The Whitelaw Hotel, currently a subsidized apartment complex operated by Manna, Inc., was built in 1919 as an apartment hotel, a popular early 20th-century housing arrangement. A first-class operation, the Whitelaw was named for the mother of its builder, entrepreneur John Whitelaw Lewis. Architect Isaiah T. Hatton, designer of the Southern Aid Society Building at Seventh and T streets, NW, designed the Whitelaw in the Italian Renaissance Revival style. African Americans have been in the hotel business at least since the mid-nineteenth century.
The Whitelaw served well-known entertainers who were performing on or near U Street as well as visitors drawn to Washington for meetings of national black organizations, all of whom were unable to rent rooms in the city's luxury hotels because of discrimination. For new migrants, especially single ones, the Whitelaw Hotel was a more posh alternative to area rooming houses. As a hotel, the Whitelaw offered more services than the apartment buildings that opened in and near downtown during the same period. With its generous public spaces, the Whitelaw became an important social center, hosting parties and annual balls.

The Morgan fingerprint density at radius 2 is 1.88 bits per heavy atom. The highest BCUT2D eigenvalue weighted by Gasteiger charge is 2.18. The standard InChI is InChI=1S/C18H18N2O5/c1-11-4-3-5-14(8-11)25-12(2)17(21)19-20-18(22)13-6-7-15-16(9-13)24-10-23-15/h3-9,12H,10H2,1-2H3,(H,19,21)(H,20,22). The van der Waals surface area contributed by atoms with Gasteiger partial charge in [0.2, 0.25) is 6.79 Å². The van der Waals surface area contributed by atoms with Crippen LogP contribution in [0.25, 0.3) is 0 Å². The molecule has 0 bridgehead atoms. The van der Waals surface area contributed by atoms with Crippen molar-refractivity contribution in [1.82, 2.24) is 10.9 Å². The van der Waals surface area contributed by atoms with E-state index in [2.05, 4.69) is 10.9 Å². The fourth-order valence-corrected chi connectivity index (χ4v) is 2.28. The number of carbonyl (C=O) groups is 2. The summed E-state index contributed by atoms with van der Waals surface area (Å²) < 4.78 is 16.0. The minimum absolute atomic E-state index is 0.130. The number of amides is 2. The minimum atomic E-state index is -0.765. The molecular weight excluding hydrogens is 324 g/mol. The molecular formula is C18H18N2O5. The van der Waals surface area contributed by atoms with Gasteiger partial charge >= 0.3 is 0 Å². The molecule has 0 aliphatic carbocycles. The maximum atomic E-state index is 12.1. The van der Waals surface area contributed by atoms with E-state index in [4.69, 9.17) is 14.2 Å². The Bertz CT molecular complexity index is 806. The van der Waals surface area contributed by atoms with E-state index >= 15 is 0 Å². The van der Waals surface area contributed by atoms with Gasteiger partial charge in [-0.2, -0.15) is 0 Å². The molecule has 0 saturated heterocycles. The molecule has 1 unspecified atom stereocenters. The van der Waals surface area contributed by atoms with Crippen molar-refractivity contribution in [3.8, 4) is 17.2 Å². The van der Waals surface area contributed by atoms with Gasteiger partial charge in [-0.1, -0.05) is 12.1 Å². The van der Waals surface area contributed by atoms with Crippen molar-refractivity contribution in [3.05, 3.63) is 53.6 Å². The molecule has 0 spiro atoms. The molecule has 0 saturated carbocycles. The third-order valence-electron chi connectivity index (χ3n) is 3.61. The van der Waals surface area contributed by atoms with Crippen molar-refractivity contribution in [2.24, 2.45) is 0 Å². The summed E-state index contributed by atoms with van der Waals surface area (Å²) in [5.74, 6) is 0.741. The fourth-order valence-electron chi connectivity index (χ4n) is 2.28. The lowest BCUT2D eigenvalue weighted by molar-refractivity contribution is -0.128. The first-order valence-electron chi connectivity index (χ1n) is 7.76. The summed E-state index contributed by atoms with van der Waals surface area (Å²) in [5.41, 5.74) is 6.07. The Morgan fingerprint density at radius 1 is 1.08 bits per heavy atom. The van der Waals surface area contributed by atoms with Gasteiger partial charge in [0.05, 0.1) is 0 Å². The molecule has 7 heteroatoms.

John Whitelaw Lewis, a promoter of black solidarity and economic self-sufficiency, had founded the Industrial Savings Bank in 1913, housed in the Laborer's Building and Loan Association building (11th and U streets, NW).
The Whitelaw deteriorated badly as the end of legal segregation in public accommodations opened up many more options for African Americans. The drug culture of the 1960s furthered its decline. Finally in 1977 the DC Government cited the owners for voluminous building code violations, and the hotel was closed. In 1991 Manna, Inc., acquired the property and began its restoration. The building re-opened in 1992 as a private apartment building. It was listed that year on the DC Inventory of Historic Sites, and a year later on the National Register of Historic Places.